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What is Boxing Day? And why is it on the day after Christmas?

Boxing Day doesn't have anything to do with the sport of boxing or returning Christmas gifts in boxes.
Credit: Gajus - stock.adobe.com
Retro image of shiny red Christmas bauble hanging on decorated holiday tree with lights.

WASHINGTON — With Christmas Day all wrapped up for another year, the United Kingdom and other British Commonwealth countries are now ushering in Boxing Day. 

Boxing Day is celebrated on Dec. 26, the day after Christmas, in the U.K. 

The exact origin of the holiday's name is a bit unclear, but the name has been used since at least the 1700s, according to Dictionary.com

History.com explains that one theory of the holiday's origin is that the day after Christmas was when boxes filled with small gifts and money would be given to household servants and employees who had to work on Dec. 25. The gifts were meant as a thank you for their service throughout the year.  

Through the years, the holiday has transformed into an extension of Christmas celebrations, with friends and family gathering together. In the U.K. and other British Commonwealth countries, Boxing Day has also become one of the biggest shopping days of the season, similar to Black Friday.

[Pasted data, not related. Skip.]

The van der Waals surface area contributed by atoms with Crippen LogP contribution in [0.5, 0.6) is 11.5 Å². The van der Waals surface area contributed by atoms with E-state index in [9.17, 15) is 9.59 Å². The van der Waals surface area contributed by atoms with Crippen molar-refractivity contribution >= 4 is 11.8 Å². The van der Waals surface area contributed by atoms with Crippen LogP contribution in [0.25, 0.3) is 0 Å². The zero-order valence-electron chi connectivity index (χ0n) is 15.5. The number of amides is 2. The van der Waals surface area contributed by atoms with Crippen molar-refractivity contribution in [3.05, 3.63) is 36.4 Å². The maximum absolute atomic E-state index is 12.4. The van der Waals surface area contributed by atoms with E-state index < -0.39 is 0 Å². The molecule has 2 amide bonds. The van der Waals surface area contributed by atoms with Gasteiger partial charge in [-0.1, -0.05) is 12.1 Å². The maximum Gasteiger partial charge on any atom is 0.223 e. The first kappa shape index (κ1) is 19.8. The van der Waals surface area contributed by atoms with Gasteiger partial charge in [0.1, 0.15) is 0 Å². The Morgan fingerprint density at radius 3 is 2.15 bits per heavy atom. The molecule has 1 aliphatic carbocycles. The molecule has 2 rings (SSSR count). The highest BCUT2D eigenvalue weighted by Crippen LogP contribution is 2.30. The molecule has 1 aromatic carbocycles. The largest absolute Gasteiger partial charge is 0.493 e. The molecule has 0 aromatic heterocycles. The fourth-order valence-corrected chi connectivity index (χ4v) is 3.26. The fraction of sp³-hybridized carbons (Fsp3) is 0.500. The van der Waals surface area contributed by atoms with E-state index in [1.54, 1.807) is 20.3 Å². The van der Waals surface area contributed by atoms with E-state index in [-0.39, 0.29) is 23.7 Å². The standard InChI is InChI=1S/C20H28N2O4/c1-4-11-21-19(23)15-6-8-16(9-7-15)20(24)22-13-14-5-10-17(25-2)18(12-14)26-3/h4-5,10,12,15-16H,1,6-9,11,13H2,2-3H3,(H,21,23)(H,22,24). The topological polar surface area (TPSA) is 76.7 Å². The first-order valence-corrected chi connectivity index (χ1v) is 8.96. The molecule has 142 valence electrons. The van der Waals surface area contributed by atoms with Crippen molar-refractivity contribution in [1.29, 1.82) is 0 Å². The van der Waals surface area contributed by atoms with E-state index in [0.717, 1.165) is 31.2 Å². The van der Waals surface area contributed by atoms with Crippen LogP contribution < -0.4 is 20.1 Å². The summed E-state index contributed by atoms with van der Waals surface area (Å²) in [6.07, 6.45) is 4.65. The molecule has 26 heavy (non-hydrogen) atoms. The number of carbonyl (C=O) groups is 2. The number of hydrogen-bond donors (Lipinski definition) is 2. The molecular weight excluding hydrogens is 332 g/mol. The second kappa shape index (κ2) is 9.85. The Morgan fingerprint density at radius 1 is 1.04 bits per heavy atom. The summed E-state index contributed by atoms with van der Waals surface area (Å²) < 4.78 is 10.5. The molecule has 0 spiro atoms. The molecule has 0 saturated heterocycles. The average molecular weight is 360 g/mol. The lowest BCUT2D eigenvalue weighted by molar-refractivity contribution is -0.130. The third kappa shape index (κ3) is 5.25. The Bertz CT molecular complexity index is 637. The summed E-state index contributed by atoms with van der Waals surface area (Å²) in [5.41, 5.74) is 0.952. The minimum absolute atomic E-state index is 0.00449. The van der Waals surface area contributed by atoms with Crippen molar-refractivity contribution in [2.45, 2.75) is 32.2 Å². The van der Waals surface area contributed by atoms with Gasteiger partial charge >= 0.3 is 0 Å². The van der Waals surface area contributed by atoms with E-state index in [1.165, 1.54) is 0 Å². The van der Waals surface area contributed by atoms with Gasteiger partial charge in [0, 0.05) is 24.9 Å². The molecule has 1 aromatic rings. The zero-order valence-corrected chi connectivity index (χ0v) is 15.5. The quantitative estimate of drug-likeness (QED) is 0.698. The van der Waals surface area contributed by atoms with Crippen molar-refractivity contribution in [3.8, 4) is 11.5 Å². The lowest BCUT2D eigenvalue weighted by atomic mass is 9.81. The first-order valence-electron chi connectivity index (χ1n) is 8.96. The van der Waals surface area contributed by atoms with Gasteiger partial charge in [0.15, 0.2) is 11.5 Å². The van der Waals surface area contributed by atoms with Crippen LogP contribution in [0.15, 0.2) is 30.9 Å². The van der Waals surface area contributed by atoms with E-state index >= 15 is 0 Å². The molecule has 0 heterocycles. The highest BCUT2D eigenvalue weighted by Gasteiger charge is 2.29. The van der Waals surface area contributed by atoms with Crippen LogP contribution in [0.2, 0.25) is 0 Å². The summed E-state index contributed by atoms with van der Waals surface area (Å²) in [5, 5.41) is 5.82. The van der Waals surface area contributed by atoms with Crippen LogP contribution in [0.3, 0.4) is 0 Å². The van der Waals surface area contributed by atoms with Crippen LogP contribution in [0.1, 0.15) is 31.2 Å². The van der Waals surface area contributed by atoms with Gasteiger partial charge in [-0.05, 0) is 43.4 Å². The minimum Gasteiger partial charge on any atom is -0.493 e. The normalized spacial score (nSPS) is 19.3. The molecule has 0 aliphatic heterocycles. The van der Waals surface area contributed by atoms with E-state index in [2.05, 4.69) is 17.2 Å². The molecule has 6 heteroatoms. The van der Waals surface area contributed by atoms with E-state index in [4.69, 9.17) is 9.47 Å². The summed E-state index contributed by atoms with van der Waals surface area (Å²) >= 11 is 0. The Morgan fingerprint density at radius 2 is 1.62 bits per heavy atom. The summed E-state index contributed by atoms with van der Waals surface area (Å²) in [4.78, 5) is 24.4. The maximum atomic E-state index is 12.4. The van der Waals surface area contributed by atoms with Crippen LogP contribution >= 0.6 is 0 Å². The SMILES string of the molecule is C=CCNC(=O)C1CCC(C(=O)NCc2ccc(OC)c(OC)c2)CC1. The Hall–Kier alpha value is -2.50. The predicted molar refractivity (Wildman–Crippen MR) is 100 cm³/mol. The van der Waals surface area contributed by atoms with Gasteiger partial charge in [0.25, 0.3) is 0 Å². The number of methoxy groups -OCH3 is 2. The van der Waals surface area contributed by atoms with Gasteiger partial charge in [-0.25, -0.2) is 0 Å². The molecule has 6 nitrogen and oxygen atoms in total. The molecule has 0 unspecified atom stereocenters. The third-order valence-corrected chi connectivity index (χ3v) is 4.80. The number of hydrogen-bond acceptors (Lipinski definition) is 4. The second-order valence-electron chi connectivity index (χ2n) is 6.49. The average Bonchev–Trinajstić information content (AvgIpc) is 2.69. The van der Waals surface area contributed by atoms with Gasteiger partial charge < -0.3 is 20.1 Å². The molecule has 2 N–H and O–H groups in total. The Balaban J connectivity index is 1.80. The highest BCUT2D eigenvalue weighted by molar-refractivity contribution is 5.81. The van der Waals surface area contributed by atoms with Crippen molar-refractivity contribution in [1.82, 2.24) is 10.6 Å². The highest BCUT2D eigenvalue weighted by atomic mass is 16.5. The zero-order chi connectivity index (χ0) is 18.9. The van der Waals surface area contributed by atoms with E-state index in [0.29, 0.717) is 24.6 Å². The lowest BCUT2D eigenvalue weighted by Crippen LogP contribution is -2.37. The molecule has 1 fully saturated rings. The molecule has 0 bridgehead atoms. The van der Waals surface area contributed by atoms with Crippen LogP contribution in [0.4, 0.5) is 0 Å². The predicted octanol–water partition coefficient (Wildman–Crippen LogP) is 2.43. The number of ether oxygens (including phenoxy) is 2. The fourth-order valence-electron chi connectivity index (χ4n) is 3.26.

To be clear though, Boxing Day doesn't have anything to do with the sport of boxing or returning Christmas gifts in boxes. But the holiday has become synonymous with soccer (football) in the United Kingdom. 

Former soccer player and current TV analyst Robbie Earle described in a 2019 video that when he thinks of Boxing Day, he thinks of "the biggest game of the Premier League season." 

While the Premier League had nine Boxing Day matches scheduled for Sunday, three had to be postponed due to coronavirus outbreaks among the teams.  

Members of the British Royal family traditionally celebrate Boxing Day together, which for them typically includes a number of outdoor activities, like horseback riding and a pheasant shoot. However, given the ongoing COVID-19 pandemic, it will be a scaled-back celebration again this year for the family. 

Queen Elizabeth II is spending the Christmas holidays at Windsor Castle, where she has remained throughout most of the pandemic. She traditionally would spend the festive season with family at Sandringham, the royal estate in eastern England. She will be joined by some members of her family, including Prince Charles and his wife, the Duchess of Cornwall.

The Associated Press contributed to this report. 

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